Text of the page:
Lee Hilling, MHA ’74 publishes “A Place of Miracles”

Lee Hilling graduated from Ohio State in 1974 with a Master of Health Administration degree. Since 1991, he has gone on to do extensive work abroad. Hilling has traveled, lived, and worked in Pakistan, France, East Africa, and Afghanistan.  Currently he is the residing chairman of the French Medical Institute for Children. The FMIC works extensively in Afghanistan, a place where Hilling has found his passion.

Hilling has traveled to Afghanistan over 60 times and spent 11 years with the FMIC in Kabul, Afghanistan. In 2011 Hilling attended the FMIC’s First International Pediatric Symposium, where he became inspired to write about FMIC’s work in Afghanistan. Published this past February, Hilling’s book is titled, “A Place of Miracles: the Story of a Children’s Hospital in Kabul and the People Whose Lives Have Been Changed by It.”

What was your main motivation behind writing “A place of miracles”?

I realized we were holding on to something pretty precious here and it was a story that should be told and the people that are involved and working at it-I think are heroes. If you have a chance to read the book, you’ll see stories of people who are heroic. They’re the providers of care and have been involved with this hospital.

I felt this story needs to be told in the West, North America, maybe the US in particular. I don’t think it’s been high on the radar screen for most Americans and the news they do get about it is so slanted. They don’t hear human stories too much of Afghanistan. I wanted to tell a story that I think the North American public should hear about what life can be and things that can be accomplished in Afghanistan.

I think that FMIC is one of the biggest success stories of humanitarian development that has happened in Afghanistan.  So I just wanted to tell the story.

What would children’s hospital administrators here in the States take away from the book?

I think any American that is involved in children’s Hospital care already has a special sensitivity to the vulnerably and the needs of children and perhaps this would strengthen their understanding that worldwide, children more than almost anybody in the world are getting devastated by the conditions with war, poverty, destruction.

In terms of what they could apply from this story, the pursuit of high standards is not just and American thing, it is something that they could set a model and they can participate. One of the partners we’re looking for is with the Stollery Children’s hospital in Edmonton Canada, which is a teaching hospital for the University of Alberta.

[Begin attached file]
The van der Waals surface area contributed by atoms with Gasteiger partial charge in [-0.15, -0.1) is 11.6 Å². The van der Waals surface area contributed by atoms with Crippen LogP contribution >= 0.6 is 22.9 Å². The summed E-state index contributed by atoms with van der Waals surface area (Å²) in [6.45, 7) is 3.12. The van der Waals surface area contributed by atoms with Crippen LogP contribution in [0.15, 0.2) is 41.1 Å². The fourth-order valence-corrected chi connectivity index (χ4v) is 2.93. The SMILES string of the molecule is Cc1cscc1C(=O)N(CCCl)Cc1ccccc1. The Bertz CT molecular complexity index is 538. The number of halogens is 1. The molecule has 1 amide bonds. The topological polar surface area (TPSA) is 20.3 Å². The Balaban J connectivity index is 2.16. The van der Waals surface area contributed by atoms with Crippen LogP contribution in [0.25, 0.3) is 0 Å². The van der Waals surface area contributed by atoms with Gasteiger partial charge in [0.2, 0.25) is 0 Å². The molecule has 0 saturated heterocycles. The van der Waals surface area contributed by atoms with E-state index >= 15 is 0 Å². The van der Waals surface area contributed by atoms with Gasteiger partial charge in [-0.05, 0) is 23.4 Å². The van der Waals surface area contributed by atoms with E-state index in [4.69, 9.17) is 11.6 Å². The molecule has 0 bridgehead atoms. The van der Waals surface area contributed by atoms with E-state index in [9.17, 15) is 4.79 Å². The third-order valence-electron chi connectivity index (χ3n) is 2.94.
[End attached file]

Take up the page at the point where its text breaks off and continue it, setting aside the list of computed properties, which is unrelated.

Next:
I hope that this book might stimulate people to see that through their own careers or their institutions that there are things they can do that won’t require great amount of resources on their part, but they can contribute to places of great need.

Lending their knowledge and providing guidance, opportunities perhaps, for training opportunities in person, or video conferences. I hope I stimulate people to think about more they could do in this context or environment.

What advice would you have for someone that wants work in the Health Care systems abroad?

The first thing is working abroad requires the same highest level of confidence and expertise; if you have an aspiration to work abroad you have to bring something to the working abroad environment.

Develop a high level of expertise and confidence so that you have something to offer is the first thing to think about. I don’t think it’s a place for entry level work. You’ve got to mature your career and if it is an ambition or a goal, you’ve got to look for the right place to step into that field or into an international setting. They want confidence, and expertise.

Second thing, as I work as an ex-patriot abroad, there are a lot of similarities, between healthcare abroad, I’ve worked with French, British, and North American academics and doctors.  I find a lot of similarities, different cultures, but with healthcare delivery, you don’t have to relearn something in the international setting, the issues are very much the same.

The more profound thing is human dignity. I see a lot of Americans come into the international setting and they have a certain arrogance about them. The greatest advantage that an ex-patriot has is for people to pick up the message that you respect them and their human dignity. It doesn’t matter where they are in life, whether they’re the poorest people out in a remote place in Afghanistan or a Pakistani doctor that was trained in Great Britain.

They all know in a minute whether you respect them and afford them dignity.

You have any expertise that you want, the thing I learned is that compassion and dignity, and if you’re perceived as that, then whatever technical and professional skills you can bring to it are very well received.

What does the future of Afghanistan hold?

The future is uncertain, but we have made some progress.

Is there anything you want people to know specifically about your book?

All of the proceeds from the sales of my book will be passed back to the hospital in Kabul, for patient welfare.


Purchase “A Place of Miracles: The Story of a Children’s Hospital in Kabul and the People Whose Lives Have Been Changed by It” on Amazon.